How to Tail Kubernetes (and kubectl) Logs

By Staff Contributor on October 20, 2020

So, you have a Kubernetes cluster. Let’s make sure you know how to see what’s going on inside. In this blog post, you’ll learn how to review logs from Kubernetes and what you may want to be running in it.

Start by Looking at the System

The first thing you may want to look at is how the Kubernetes master and nodes are behaving. The Kubernetes master controls the entire cluster—what’s running where and what needs to be provisioned—in coordination with the worker nodes.

There are three log files you can look at in the master node:

  • /var/log/kube-apiserver.log– API Server, responsible for serving the API
  • /var/log/kube-scheduler.log– Scheduler, responsible for making scheduling decisions
  • /var/log/kube-controller-manager.log – Controller that manages replication controllers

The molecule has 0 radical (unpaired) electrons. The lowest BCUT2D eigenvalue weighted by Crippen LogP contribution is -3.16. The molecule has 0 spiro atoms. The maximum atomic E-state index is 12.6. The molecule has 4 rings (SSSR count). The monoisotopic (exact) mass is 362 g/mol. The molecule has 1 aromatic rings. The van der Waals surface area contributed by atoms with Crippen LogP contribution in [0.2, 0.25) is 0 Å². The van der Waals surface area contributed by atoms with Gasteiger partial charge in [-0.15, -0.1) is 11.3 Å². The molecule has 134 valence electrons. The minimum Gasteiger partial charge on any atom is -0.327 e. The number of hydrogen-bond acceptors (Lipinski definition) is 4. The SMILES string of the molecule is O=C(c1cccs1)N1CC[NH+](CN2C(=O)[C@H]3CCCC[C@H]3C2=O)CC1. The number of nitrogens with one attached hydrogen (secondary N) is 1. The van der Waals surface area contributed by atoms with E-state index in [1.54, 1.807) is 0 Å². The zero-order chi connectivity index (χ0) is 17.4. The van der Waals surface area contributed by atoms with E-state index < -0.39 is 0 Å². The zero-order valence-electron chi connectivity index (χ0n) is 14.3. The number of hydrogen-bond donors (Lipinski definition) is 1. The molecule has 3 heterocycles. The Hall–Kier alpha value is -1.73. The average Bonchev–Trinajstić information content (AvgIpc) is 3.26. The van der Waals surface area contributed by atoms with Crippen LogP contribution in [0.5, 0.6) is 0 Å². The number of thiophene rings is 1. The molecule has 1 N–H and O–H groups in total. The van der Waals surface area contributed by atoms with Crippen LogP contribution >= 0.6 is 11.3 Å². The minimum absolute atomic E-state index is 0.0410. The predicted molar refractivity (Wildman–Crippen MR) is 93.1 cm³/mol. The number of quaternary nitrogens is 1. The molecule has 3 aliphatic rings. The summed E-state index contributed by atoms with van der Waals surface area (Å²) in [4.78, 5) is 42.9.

These are the two log files you can look at on worker nodes:

  • /var/log/kubelet.log– Kubelet, responsible for running containers on the node
  • /var/log/kube-proxy.log– Kube Proxy, responsible for service load balancing

These logs tell you what’s going on and what can be helpful in troubleshooting problems with the master node. These logs sadly can’t be looked at through the kubectl command but instead need to be looked at directly from the machine. Depending on where you’re hosting the machine, you may have to SSH into the node directly. You can also use one of the many different logging consoles or aggregation services out there.

Since a lot of Kubernetes clusters are now being hosted in your cloud provider of choice, those master logs are a little bit trickier to get to. Most cloud providers will provide the logs through their logging interface. This means you don’t need to worry about the raw logs themselves and can just concentrate on the workers and what’s being deployed.

How to Look at a Running Pod